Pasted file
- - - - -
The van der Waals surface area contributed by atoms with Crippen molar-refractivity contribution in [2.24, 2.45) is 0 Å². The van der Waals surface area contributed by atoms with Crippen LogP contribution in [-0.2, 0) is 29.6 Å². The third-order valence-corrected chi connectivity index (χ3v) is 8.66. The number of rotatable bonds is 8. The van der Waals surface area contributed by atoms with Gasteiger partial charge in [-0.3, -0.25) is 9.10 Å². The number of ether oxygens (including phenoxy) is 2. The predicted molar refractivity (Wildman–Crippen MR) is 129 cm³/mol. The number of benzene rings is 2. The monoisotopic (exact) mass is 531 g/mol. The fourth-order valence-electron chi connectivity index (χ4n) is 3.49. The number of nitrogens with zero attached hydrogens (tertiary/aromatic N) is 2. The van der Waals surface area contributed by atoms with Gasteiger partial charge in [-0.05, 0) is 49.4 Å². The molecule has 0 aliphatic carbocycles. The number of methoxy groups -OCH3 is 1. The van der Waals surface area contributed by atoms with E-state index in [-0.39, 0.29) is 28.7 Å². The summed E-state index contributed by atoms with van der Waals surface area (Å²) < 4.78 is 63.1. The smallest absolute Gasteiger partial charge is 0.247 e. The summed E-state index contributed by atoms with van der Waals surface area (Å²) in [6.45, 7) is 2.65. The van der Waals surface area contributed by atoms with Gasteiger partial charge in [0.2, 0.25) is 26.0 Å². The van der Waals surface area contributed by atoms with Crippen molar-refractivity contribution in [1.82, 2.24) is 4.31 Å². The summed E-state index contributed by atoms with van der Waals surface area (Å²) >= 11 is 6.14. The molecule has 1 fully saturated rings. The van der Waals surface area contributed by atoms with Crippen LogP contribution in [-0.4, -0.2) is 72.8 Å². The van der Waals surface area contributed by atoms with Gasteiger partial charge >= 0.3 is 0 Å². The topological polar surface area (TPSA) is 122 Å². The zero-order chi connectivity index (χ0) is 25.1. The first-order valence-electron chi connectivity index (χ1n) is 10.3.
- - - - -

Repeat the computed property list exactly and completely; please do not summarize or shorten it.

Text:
The van der Waals surface area contributed by atoms with Crippen molar-refractivity contribution in [2.24, 2.45) is 0 Å². The van der Waals surface area contributed by atoms with Crippen LogP contribution in [-0.2, 0) is 29.6 Å². The third-order valence-corrected chi connectivity index (χ3v) is 8.66. The number of rotatable bonds is 8. The van der Waals surface area contributed by atoms with Gasteiger partial charge in [-0.3, -0.25) is 9.10 Å². The number of ether oxygens (including phenoxy) is 2. The predicted molar refractivity (Wildman–Crippen MR) is 129 cm³/mol. The number of benzene rings is 2. The monoisotopic (exact) mass is 531 g/mol. The fourth-order valence-electron chi connectivity index (χ4n) is 3.49. The number of nitrogens with zero attached hydrogens (tertiary/aromatic N) is 2. The van der Waals surface area contributed by atoms with Gasteiger partial charge in [-0.05, 0) is 49.4 Å². The molecule has 0 aliphatic carbocycles. The number of methoxy groups -OCH3 is 1. The van der Waals surface area contributed by atoms with E-state index in [-0.39, 0.29) is 28.7 Å². The summed E-state index contributed by atoms with van der Waals surface area (Å²) < 4.78 is 63.1. The smallest absolute Gasteiger partial charge is 0.247 e. The summed E-state index contributed by atoms with van der Waals surface area (Å²) in [6.45, 7) is 2.65. The van der Waals surface area contributed by atoms with Gasteiger partial charge in [0.2, 0.25) is 26.0 Å². The van der Waals surface area contributed by atoms with Crippen molar-refractivity contribution in [1.82, 2.24) is 4.31 Å². The summed E-state index contributed by atoms with van der Waals surface area (Å²) >= 11 is 6.14. The molecule has 1 fully saturated rings. The van der Waals surface area contributed by atoms with Crippen LogP contribution in [-0.4, -0.2) is 72.8 Å². The van der Waals surface area contributed by atoms with Gasteiger partial charge >= 0.3 is 0 Å². The topological polar surface area (TPSA) is 122 Å². The zero-order chi connectivity index (χ0) is 25.1. The first-order valence-electron chi connectivity index (χ1n) is 10.3.